News & Events

Grad student talk - An ecological approach to geogenic arsenic contamination in Bangladesh aquifers

Thursday, March 07, 2013, 4:30PM - 5:30PM

Speaker

Terry Legg

Location:

RL-1 269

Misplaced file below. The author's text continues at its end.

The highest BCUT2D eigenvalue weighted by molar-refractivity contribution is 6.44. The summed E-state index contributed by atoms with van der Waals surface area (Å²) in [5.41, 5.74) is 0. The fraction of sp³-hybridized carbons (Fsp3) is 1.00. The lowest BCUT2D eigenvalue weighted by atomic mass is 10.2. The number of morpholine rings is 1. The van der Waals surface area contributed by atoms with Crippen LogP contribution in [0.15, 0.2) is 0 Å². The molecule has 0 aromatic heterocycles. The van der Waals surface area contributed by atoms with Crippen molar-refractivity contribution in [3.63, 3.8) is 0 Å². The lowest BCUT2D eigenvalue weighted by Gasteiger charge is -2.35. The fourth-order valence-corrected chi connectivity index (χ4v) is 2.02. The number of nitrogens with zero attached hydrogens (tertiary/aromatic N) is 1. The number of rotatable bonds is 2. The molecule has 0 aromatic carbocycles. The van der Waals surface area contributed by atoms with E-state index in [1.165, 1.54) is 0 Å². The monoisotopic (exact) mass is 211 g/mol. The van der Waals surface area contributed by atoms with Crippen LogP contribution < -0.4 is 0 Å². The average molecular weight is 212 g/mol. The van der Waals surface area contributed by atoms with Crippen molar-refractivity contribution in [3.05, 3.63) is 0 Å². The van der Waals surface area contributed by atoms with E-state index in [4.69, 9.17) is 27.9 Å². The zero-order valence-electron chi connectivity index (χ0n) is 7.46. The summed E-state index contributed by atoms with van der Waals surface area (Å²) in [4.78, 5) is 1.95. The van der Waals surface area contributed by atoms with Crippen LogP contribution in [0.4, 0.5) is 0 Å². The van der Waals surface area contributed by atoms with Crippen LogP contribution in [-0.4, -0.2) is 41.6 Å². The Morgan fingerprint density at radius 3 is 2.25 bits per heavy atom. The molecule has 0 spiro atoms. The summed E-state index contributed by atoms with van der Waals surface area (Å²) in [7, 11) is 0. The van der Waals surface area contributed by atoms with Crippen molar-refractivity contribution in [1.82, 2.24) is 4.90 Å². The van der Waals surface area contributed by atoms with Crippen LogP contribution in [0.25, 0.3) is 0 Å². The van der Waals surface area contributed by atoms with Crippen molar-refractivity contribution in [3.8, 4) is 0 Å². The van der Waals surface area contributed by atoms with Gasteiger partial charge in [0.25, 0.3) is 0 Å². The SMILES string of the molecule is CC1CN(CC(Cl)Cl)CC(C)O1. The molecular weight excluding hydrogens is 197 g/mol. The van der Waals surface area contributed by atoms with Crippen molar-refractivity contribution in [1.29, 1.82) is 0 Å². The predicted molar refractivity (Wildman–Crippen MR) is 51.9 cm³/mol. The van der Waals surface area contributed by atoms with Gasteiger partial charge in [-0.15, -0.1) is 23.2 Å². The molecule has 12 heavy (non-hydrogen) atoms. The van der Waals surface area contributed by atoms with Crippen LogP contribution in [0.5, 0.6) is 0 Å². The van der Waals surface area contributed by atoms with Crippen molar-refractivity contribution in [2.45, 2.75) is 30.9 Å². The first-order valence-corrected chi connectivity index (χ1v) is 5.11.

Geogenic arsenic (As) contamination affects more than 100 million people throughout Southeast Asia who rely on shallow groundwater for drinking water. Although the accurate prediction of groundwater As concentrations has eluded the scientific community, there is a consensus in the literature that microorganisms mediate the reductive dissolution of As- bearing iron (Fe) minerals in aquifer sediments, thereby playing a critical role in groundwater As mobilization. To date, laboratory experiments have characterized the potential for a small group of Fe- and As- reducing bacteria to increase rates of As release into groundwater. Recent research has proposed that some of these taxa may also influence groundwater As mobilization through humic substance (HS)- reduction. The high As aquifer sediments in Southeast Asia harbor diverse bacterial communities, and thus it is important to consider the capacity of the community, as opposed to select taxa, to influence the biogeochemical cycling of As in groundwater. This research employed an ecological approach to elucidating the biogeochemical controls on groundwater As mobilization at field sites located in Araihazar, Bangladesh. This approach was useful in finding that sedimentary properties, such as Fe, manganese (Mn) and organic matter concentrations, may be more important in structuring bacterial communities than As concentrations. In addition, dissolved organic matter (DOM) in groundwater significantly influences the assembly of bacterial communities, and thus the potential role of bacteria in cycling groundwater As. It is clear that a range of bacterial taxa are influenced by the chemical quality and source of groundwater DOM. Also, the analysis of environmental samples and laboratory experiments indicates that native bacteria within the aquifer sediment at multiple sites within the GBD are able to pair the oxidation of labile carbon to the reduction of redox-active, HS-like carbon sources to accelerate Fe- and As- mobilization.